As you seek to repay your debt, you could consider a personal loan or balance transfer credit card with a lower interest rate than on your existing debt. Transferring your debt to one of these financial products could help you reduce long-term interest costs.

But you’ll first need to learn whether or not you’re eligible. Your credit score will play a big role in determining your eligibility for a personal loan or balance transfer card. Use our widget below to figure out if a personal loan or a balance transfer is the best option for you!

What’s the best option for me?

Please enter information below and we’ll provide the best option to consolidate your credit card debt!

If you have a credit score above 640, you have a good chance of qualifying for a personal loan at a much lower interest rate than your credit card debt. With new internet-only personal loan companies, you can shop for loans without hurting your score. In just a few minutes, with a simple online form, you can get matched with multiple lenders. People with excellent credit can see APRs below 10%. But even if your credit isn’t perfect, you might be able to find a good loan to fit your needs.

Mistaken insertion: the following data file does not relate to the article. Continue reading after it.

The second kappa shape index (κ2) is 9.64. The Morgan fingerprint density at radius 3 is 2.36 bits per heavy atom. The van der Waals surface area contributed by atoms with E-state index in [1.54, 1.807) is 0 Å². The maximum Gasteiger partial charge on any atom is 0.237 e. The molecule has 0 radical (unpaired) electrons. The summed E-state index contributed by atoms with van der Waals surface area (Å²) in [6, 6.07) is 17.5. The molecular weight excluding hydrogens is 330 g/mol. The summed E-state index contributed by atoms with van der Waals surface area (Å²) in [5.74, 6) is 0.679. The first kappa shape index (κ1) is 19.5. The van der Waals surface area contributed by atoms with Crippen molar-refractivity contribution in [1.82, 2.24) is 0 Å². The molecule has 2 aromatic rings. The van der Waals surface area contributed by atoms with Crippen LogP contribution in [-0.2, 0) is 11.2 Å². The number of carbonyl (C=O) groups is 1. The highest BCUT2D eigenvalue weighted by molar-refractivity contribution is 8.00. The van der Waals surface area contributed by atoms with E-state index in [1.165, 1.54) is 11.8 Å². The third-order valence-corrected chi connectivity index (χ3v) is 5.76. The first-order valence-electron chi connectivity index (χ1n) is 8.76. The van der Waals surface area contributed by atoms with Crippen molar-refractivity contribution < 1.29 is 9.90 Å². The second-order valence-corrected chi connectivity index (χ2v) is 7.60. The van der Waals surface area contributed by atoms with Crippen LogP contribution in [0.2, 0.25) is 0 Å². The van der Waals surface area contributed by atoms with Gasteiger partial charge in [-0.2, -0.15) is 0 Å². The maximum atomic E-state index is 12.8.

Not sure what your credit score is? Click here to learn how and where to find out. If you know your credit score needs some work but not sure of what can be done, click here.

If you have a score above 700, you could also qualify for 0% balance transfer offers. We will talk more about balance transfers below but this option is the best way to pay off credit card debt if you’re able to qualify for a 0% APR balance transfer credit card.